Empathy and compassion go hand-in-hand, right? It’s a given that the best way to care about other people is to walk in their shoes and to see how they feel.
Not so fast, say Yale Professor Paul Bloom. In his new book Against Empathy: The Case For Rational Compassion, Bloom explains that empathy, in fact, often prevents compassion. How? Because there are limits to compassion – the amount of money we donate to different causes, the time it takes for us to help someone in need, or even the psychic toll it can take on us.
Since these limited resources entail trade-offs, empathy can lead us to make poor decisions about how we use them. As described by journalist Jesse Singal, the biggest problem with empathy is the “spotlight effect”:
The “spotlight effect” simply refers to the fact that the act of feeling someone else’s pain causes us to zoom in on that pain and want to do something about it, often at the expense of other, more important causes. When, to take a real-life example Bloom invokes, the Make-A-Wish Foundation spent thousands of dollars to let a terminally ill child be Batman for a day in San Francisco, that was the spotlight effect: The focus on a single child’s suffering (and joy) led good people to spend a sum that could, put to more efficient use, save many lives.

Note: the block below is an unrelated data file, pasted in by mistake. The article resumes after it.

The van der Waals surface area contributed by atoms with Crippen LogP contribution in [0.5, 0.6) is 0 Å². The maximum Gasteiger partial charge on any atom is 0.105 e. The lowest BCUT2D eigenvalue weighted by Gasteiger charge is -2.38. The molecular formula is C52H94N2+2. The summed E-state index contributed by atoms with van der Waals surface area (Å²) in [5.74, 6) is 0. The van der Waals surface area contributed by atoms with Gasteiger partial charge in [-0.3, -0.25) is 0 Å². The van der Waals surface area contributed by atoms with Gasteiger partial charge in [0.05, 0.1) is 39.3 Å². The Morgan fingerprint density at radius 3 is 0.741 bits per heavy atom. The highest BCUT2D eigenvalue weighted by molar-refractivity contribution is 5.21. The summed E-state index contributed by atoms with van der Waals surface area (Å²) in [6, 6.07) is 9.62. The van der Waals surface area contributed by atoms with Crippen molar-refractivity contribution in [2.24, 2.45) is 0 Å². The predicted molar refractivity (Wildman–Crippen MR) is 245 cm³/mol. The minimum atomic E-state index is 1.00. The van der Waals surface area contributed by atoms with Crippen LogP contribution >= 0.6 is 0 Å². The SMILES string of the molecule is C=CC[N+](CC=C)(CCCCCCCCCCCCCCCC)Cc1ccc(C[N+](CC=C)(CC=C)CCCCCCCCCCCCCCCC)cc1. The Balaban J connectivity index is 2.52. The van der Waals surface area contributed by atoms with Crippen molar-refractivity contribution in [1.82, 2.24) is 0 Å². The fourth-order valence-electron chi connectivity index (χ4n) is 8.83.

That’s the problem with empathy – we tend to focus on what’s immediately in front of us, which means that we lose the opportunities to make a big difference. Indeed, we are wired to respond to the emotional appeal of one person rather than the rational need of many people.